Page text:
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Document Type

Dissertation - University Access Only

Award Date


Degree Name

Doctor of Philosophy (PhD)

Department / School

Rural Sociology

First Advisor

Donald Arwood


This study examines social factors associated with the grade point averages of community college students. The major goal of the study is to develop and test a life course theory that integrates social class theory and social capital theory. Data was collected from a population of 500 community college students. Statistical testing indicated significant association between college grade point average and five independent variables. First, students currently in the middle class have higher grade point averages in college than students in the working class. Second, married, formerly married, and cohabiting students work more hours than single students and have higher grade point averages. Third, nontraditional students have higher grade point averages. Fourth, female students have higher grade point averages. Fifth, students whose mothers urged them to attend college have lower grade point averages. Other independent variables were found to be statistically insignificant for grade point average. Parental social class, both parental and student values of conformity and self-direction, paternal encouragement to continue into higher education, living with both parents, number of moves as a child, number of siblings, and hours worked were not found to be significantly related with college grade point average. The results of the research support aspects of the life course theory. Those social factors located in present adulthood, such as current social class, are supported by the findings. Those factors located in childhood are unsupported. Therefore, life course theory explains present life course trajectories, which appear to mitigate the effects of past life experiences and positions. This research contributes to the sociological literature by developing and testing an integrated life course theory as an explanation of varied academic achievement among community college students. On a practical level, the study offers those who work in community colleges information to better understand student academic achievement and thereby develop interventions.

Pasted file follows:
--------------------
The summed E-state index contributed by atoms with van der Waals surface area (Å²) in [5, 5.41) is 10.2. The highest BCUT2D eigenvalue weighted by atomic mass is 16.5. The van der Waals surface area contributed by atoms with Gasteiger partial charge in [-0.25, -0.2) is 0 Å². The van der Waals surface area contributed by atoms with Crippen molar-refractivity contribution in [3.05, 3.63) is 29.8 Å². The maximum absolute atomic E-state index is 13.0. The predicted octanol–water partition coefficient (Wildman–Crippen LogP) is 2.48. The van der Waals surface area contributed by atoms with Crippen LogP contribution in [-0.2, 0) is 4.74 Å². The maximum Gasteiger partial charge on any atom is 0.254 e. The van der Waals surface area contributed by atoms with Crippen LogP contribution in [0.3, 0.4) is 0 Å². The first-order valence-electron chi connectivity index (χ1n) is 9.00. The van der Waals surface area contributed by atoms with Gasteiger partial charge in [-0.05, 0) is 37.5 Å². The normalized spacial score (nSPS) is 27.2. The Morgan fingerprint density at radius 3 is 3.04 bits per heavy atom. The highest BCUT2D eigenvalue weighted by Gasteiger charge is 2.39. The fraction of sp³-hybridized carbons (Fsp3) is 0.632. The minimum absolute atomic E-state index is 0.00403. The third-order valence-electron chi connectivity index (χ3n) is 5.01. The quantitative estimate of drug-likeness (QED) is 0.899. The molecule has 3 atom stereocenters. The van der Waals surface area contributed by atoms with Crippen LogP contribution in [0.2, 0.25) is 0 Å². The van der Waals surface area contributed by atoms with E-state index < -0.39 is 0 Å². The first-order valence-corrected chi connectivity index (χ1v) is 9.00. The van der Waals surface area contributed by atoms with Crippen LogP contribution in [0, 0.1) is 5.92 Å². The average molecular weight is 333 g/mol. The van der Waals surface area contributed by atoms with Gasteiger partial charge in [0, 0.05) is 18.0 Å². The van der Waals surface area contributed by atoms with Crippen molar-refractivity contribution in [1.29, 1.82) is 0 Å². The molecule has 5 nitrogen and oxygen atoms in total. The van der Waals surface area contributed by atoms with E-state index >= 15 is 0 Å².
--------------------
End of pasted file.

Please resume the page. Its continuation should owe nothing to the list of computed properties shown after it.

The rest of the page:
Library of Congress Subject Headings

Community college students
Academic achievement
Social capital (Sociology)
Social classes




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